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Editorial: Schools' aging bus fleets pose funding challenge
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Nothing makes us hold our collective breaths like news of an accident involving a school bus. Fortunately, few lead to student injuries or worse, but the idea of such a tragedy is a parent’s nightmare.

But even when buses are piloted by experienced and careful drivers, the risk is there on ever-crowded roads full of distracted drivers. Adding to the potential threat are the aging buses districts use to crisscross the county every school day.

Even with additional school funding coming from the state, districts are struggling to keep their bus fleets up to date. Many are past their prime and in need of repair, which can become both a cost and safety issue as problems get worse.

The state’s additional $166 million in education funding in the 2019 fiscal budget includes $15 million for bus upgrades. The previous school budget allocated just $7.5 million for 97 school buses spread among the state’s 181 school districts, which is one new bus for every other system.

The problem is cumulative and soon to get worse. During the lean budget years following the recession, many districts like Hall and Gainesville transported a growing number of students on buses already due for replacement. Now with some money available, there still are too many vehicles that are on their last legs. Hall superintendent Will Schofield said this year’s allotment would allow for two new buses in the county’s total fleet of 400.

A new bus can cost in the range of $60,000 to $80,000. To keep students moving, the county system has sought to buy used buses from other districts for $2,000 to $3,000 each. Those can get the job done for awhile, but eventually fall into disrepair as well, meaning more money must be spent to keep them rolling. Anyone with an old car knows that the cost of fixing it can eventually be more than the thing is worth.

Gainesville has 64 buses that average 13 years of service, some built in the late 1980s. The city district was able to buy four new buses in 2013 and 2014, but have added none since.

“I do have an aging fleet,” said Jerry Castleberry, Gainesville schools’ transportation director.

This comes in a time when school systems are scrambling to keep up with growth by building and upgrading schools to accommodate more students; when teacher pay and benefits must be kept competitive to retain the most skilled and experienced educators; and when high tech instruction requires more pricey computers and related devices. All this while trying to keep the tax rates steady following years of decreased contributions from state and federal budgets. Now being able to carry students to and from school safely is in need of further resources.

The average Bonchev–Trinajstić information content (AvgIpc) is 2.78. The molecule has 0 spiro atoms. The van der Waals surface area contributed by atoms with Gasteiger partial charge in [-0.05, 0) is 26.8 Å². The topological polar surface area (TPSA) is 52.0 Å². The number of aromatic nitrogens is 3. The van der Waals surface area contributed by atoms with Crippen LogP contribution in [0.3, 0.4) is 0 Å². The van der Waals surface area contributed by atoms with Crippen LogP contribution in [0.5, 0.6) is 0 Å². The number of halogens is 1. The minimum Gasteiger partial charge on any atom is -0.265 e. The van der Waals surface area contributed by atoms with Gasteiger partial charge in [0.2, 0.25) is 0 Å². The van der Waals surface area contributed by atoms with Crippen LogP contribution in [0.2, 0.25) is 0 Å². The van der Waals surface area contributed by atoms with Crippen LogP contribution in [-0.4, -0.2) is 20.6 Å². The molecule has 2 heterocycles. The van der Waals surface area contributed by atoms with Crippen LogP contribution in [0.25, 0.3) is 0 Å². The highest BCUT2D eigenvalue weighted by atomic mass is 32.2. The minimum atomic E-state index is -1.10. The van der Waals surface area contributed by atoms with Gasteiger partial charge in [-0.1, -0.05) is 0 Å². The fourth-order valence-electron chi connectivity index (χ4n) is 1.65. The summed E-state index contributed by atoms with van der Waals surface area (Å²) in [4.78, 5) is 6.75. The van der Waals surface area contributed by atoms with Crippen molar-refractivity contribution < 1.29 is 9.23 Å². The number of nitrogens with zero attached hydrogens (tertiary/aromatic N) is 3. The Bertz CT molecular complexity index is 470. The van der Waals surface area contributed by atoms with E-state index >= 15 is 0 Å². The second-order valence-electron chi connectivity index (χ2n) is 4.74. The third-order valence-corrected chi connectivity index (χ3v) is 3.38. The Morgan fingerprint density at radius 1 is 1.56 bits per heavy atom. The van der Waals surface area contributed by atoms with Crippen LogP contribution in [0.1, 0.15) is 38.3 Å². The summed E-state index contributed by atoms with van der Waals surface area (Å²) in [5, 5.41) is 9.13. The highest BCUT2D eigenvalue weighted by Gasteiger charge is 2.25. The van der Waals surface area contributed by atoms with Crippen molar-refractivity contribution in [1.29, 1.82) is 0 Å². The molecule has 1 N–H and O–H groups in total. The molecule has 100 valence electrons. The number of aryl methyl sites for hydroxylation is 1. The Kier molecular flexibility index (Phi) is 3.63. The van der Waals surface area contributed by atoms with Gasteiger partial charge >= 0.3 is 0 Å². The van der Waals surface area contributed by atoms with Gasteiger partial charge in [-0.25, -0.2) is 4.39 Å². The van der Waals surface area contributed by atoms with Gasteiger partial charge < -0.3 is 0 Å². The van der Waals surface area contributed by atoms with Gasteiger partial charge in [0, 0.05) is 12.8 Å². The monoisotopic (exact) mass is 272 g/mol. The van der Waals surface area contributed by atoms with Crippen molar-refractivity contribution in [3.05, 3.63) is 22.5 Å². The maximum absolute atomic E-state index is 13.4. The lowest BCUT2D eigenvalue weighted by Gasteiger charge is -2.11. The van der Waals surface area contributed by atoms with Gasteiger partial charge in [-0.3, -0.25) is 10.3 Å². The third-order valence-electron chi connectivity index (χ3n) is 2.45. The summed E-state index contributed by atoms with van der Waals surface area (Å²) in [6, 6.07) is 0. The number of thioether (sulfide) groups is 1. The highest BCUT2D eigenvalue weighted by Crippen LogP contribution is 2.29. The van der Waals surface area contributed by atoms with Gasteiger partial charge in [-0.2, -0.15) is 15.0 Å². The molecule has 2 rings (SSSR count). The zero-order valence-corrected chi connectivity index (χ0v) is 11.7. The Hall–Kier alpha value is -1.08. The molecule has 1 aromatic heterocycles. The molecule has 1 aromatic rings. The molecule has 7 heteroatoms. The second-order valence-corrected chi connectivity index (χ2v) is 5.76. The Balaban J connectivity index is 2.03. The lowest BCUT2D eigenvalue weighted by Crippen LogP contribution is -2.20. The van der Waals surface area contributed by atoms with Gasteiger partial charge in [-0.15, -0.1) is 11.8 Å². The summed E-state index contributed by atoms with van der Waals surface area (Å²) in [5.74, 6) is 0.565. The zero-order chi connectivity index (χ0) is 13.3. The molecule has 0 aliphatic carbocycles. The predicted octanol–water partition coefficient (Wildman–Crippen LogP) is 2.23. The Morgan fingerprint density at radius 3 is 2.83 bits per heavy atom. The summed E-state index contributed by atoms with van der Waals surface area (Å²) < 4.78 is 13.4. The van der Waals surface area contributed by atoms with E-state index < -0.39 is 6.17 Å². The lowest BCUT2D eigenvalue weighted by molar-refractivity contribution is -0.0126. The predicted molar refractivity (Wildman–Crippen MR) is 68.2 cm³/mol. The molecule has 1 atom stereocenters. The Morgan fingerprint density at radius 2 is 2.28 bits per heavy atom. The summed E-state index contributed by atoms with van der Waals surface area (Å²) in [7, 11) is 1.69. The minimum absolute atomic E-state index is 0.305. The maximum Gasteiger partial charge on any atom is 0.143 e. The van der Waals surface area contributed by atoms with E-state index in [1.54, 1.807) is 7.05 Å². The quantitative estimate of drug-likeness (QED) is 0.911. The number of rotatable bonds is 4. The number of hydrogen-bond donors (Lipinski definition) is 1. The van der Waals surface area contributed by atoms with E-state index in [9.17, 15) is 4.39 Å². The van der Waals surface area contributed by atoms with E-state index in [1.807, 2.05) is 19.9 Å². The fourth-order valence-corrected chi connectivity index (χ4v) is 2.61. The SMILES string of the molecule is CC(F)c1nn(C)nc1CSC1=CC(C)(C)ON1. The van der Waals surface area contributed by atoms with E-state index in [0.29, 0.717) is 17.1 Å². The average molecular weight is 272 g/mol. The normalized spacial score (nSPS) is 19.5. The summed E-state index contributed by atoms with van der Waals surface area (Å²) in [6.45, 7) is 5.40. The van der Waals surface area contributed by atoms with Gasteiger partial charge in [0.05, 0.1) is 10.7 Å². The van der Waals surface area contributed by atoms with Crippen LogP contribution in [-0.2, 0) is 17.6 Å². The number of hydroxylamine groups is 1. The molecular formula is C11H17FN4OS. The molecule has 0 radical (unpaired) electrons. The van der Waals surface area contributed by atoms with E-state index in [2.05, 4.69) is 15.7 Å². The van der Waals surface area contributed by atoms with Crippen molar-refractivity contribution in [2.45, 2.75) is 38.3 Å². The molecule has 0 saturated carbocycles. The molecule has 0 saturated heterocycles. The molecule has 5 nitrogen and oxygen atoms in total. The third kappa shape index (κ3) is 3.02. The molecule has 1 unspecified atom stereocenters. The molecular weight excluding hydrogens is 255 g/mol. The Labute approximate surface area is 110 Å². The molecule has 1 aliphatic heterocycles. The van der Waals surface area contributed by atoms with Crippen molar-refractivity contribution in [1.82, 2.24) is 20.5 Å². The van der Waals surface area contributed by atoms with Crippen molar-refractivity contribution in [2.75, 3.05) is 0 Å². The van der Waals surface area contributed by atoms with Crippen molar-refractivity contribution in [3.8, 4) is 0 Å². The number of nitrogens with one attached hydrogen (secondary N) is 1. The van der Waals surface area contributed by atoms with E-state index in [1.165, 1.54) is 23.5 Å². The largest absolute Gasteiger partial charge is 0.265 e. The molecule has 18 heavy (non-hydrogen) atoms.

In such a climate, it might require state and school leaders to devise some creative methods to help pay for the new buses they need.

One idea would be to earmark money for buses in transportation budgets, perhaps siphoned off state fuel taxes, much of which goes to upgrade roads. It is, at its core, a transit issue as much as it is an education problem. Getting more students onto safe, new buses could keep more parents’ cars off the road and help ease traffic. 

Bus money also could be included as part of the special purpose local option sales taxes designated for education. This is a local option for districts that need help most. Any money from sales taxes would mean local residents and visitors share the burden, and revenue gathered would be spent in the county it is collected.

Another idea would be to add to the fees developers pay to build new subdivisions and apartment complexes and designate the share for school transit. Such fees are meant to offset the costs of government services new residents use, and that includes schools and transporting kids to them.

And in some locales, governments could encourage more kids to walk to school by making school areas more pedestrian-friendly with sidewalks, crosswalks and crossing guards to keep kids safe.

Until money for new buses can be found, all school districts can do is consolidate more routes to keep buses full, though that could mean more time on the road for drivers and students. In areas where ridership is lower, schools perhaps could go with smaller, less expensive buses. 

Perhaps all, none or a combination of these ideas could help school districts find a way to modernize their venerable yellow armadas. The costs of repair and replacement will only grow over time as more students move into Hall and Gainesville and fill local classrooms. 

While their safety and well-being are needs you can’t put a price tag on, the real-world challenge of finding ways to foot that bill is the only road schools can take for the time being.

Share your thoughts on this or any other topic in a letter to the editor; you can use this form or send email to The Times editorial board includes General Manager Norman Baggs, Editor Keith Albertson and Managing Editor Shannon Casas, plus community members Susan DeCrescenzo, Cathy Drerup and Brent Hoffman.